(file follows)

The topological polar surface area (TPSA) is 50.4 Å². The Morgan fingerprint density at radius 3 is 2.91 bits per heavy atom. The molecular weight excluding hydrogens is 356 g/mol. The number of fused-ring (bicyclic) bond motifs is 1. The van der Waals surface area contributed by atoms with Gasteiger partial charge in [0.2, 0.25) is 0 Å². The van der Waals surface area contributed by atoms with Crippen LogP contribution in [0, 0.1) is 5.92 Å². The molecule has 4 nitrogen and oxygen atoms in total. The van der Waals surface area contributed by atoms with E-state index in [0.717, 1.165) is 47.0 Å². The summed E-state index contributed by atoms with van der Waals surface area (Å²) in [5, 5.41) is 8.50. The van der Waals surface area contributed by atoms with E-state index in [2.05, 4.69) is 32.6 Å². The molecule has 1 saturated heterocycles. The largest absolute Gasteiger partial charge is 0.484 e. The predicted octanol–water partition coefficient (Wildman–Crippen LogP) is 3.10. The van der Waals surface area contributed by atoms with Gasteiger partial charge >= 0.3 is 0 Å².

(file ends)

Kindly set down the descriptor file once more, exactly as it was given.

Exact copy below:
The topological polar surface area (TPSA) is 50.4 Å². The Morgan fingerprint density at radius 3 is 2.91 bits per heavy atom. The molecular weight excluding hydrogens is 356 g/mol. The number of fused-ring (bicyclic) bond motifs is 1. The van der Waals surface area contributed by atoms with Gasteiger partial charge in [0.2, 0.25) is 0 Å². The van der Waals surface area contributed by atoms with Crippen LogP contribution in [0, 0.1) is 5.92 Å². The molecule has 4 nitrogen and oxygen atoms in total. The van der Waals surface area contributed by atoms with E-state index in [0.717, 1.165) is 47.0 Å². The summed E-state index contributed by atoms with van der Waals surface area (Å²) in [5, 5.41) is 8.50. The van der Waals surface area contributed by atoms with E-state index in [2.05, 4.69) is 32.6 Å². The molecule has 1 saturated heterocycles. The largest absolute Gasteiger partial charge is 0.484 e. The predicted octanol–water partition coefficient (Wildman–Crippen LogP) is 3.10. The van der Waals surface area contributed by atoms with Gasteiger partial charge >= 0.3 is 0 Å².